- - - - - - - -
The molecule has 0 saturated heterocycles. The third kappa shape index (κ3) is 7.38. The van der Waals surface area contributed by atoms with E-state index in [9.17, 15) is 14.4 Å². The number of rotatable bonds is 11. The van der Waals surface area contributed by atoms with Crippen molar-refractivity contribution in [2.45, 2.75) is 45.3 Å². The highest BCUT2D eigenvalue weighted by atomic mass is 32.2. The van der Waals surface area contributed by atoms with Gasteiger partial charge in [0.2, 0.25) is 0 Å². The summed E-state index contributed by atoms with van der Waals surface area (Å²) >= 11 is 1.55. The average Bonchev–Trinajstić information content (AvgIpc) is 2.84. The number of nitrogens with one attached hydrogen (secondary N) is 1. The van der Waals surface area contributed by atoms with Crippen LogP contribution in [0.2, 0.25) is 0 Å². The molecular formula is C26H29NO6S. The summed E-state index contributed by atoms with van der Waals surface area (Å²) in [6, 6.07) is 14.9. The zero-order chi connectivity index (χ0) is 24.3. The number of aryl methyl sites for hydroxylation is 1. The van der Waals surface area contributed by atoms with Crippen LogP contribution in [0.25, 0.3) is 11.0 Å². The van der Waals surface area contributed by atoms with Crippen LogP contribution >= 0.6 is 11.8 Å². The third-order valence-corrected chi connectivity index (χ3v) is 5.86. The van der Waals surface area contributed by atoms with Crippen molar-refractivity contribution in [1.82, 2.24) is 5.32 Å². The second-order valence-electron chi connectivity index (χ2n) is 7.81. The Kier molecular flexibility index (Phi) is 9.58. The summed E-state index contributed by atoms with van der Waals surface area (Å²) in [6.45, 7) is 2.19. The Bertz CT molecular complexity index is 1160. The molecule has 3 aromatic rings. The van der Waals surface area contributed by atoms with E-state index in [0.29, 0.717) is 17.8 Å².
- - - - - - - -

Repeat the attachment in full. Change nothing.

The molecule has 0 saturated heterocycles. The third kappa shape index (κ3) is 7.38. The van der Waals surface area contributed by atoms with E-state index in [9.17, 15) is 14.4 Å². The number of rotatable bonds is 11. The van der Waals surface area contributed by atoms with Crippen molar-refractivity contribution in [2.45, 2.75) is 45.3 Å². The highest BCUT2D eigenvalue weighted by atomic mass is 32.2. The van der Waals surface area contributed by atoms with Gasteiger partial charge in [0.2, 0.25) is 0 Å². The summed E-state index contributed by atoms with van der Waals surface area (Å²) >= 11 is 1.55. The average Bonchev–Trinajstić information content (AvgIpc) is 2.84. The number of nitrogens with one attached hydrogen (secondary N) is 1. The van der Waals surface area contributed by atoms with Crippen LogP contribution in [0.2, 0.25) is 0 Å². The molecular formula is C26H29NO6S. The summed E-state index contributed by atoms with van der Waals surface area (Å²) in [6, 6.07) is 14.9. The zero-order chi connectivity index (χ0) is 24.3. The number of aryl methyl sites for hydroxylation is 1. The van der Waals surface area contributed by atoms with Crippen LogP contribution in [0.25, 0.3) is 11.0 Å². The van der Waals surface area contributed by atoms with Crippen LogP contribution >= 0.6 is 11.8 Å². The third-order valence-corrected chi connectivity index (χ3v) is 5.86. The van der Waals surface area contributed by atoms with Crippen molar-refractivity contribution in [1.82, 2.24) is 5.32 Å². The second-order valence-electron chi connectivity index (χ2n) is 7.81. The Kier molecular flexibility index (Phi) is 9.58. The summed E-state index contributed by atoms with van der Waals surface area (Å²) in [6.45, 7) is 2.19. The Bertz CT molecular complexity index is 1160. The molecule has 3 aromatic rings. The van der Waals surface area contributed by atoms with E-state index in [0.29, 0.717) is 17.8 Å².